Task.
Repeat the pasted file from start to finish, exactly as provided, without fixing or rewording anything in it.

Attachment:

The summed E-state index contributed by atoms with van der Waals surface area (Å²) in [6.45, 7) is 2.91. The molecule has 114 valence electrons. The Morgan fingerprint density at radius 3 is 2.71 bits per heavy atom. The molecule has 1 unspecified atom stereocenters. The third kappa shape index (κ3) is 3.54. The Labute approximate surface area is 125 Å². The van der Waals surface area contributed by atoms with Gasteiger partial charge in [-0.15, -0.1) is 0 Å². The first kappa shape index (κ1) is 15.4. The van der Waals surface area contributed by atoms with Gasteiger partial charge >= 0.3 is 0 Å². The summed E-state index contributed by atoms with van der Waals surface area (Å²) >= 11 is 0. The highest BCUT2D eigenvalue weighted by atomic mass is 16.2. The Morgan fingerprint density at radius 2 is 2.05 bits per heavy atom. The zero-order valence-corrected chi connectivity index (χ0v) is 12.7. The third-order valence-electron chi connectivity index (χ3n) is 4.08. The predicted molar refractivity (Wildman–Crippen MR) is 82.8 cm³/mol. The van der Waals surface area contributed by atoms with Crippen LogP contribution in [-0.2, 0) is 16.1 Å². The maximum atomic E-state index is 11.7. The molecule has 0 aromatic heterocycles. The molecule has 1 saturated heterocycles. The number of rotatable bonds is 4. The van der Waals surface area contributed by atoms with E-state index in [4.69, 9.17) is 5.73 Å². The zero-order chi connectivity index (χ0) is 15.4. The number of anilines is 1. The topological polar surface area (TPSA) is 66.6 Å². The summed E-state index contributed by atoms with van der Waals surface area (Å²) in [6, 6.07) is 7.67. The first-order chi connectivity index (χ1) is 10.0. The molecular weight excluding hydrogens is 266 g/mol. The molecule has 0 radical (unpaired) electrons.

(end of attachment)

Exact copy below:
The summed E-state index contributed by atoms with van der Waals surface area (Å²) in [6.45, 7) is 2.91. The molecule has 114 valence electrons. The Morgan fingerprint density at radius 3 is 2.71 bits per heavy atom. The molecule has 1 unspecified atom stereocenters. The third kappa shape index (κ3) is 3.54. The Labute approximate surface area is 125 Å². The van der Waals surface area contributed by atoms with Gasteiger partial charge in [-0.15, -0.1) is 0 Å². The first kappa shape index (κ1) is 15.4. The van der Waals surface area contributed by atoms with Gasteiger partial charge >= 0.3 is 0 Å². The summed E-state index contributed by atoms with van der Waals surface area (Å²) >= 11 is 0. The highest BCUT2D eigenvalue weighted by atomic mass is 16.2. The Morgan fingerprint density at radius 2 is 2.05 bits per heavy atom. The zero-order valence-corrected chi connectivity index (χ0v) is 12.7. The third-order valence-electron chi connectivity index (χ3n) is 4.08. The predicted molar refractivity (Wildman–Crippen MR) is 82.8 cm³/mol. The van der Waals surface area contributed by atoms with Crippen LogP contribution in [-0.2, 0) is 16.1 Å². The maximum atomic E-state index is 11.7. The molecule has 0 aromatic heterocycles. The molecule has 1 saturated heterocycles. The number of rotatable bonds is 4. The van der Waals surface area contributed by atoms with E-state index in [4.69, 9.17) is 5.73 Å². The zero-order chi connectivity index (χ0) is 15.4. The number of anilines is 1. The topological polar surface area (TPSA) is 66.6 Å². The summed E-state index contributed by atoms with van der Waals surface area (Å²) in [6, 6.07) is 7.67. The first-order chi connectivity index (χ1) is 10.0. The molecular weight excluding hydrogens is 266 g/mol. The molecule has 0 radical (unpaired) electrons.